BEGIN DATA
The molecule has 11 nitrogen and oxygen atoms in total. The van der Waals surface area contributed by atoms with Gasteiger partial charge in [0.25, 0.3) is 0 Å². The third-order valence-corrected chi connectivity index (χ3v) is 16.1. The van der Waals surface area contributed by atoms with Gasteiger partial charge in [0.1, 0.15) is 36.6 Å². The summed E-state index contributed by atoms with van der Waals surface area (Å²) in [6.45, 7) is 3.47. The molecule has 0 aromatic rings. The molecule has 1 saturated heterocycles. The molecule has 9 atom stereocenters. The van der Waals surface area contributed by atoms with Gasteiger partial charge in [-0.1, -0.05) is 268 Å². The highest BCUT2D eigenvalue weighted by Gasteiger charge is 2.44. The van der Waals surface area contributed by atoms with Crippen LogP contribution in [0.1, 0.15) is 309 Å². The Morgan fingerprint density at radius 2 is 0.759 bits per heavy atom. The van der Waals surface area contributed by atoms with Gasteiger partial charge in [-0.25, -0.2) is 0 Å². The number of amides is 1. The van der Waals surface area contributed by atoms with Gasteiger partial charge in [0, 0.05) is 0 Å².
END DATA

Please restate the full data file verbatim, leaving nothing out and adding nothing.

The molecule has 11 nitrogen and oxygen atoms in total. The van der Waals surface area contributed by atoms with Gasteiger partial charge in [0.25, 0.3) is 0 Å². The third-order valence-corrected chi connectivity index (χ3v) is 16.1. The van der Waals surface area contributed by atoms with Gasteiger partial charge in [0.1, 0.15) is 36.6 Å². The summed E-state index contributed by atoms with van der Waals surface area (Å²) in [6.45, 7) is 3.47. The molecule has 0 aromatic rings. The molecule has 1 saturated heterocycles. The molecule has 9 atom stereocenters. The van der Waals surface area contributed by atoms with Gasteiger partial charge in [-0.1, -0.05) is 268 Å². The highest BCUT2D eigenvalue weighted by Gasteiger charge is 2.44. The van der Waals surface area contributed by atoms with Crippen LogP contribution in [0.1, 0.15) is 309 Å². The Morgan fingerprint density at radius 2 is 0.759 bits per heavy atom. The van der Waals surface area contributed by atoms with Gasteiger partial charge in [-0.25, -0.2) is 0 Å². The number of amides is 1. The van der Waals surface area contributed by atoms with Gasteiger partial charge in [0, 0.05) is 0 Å².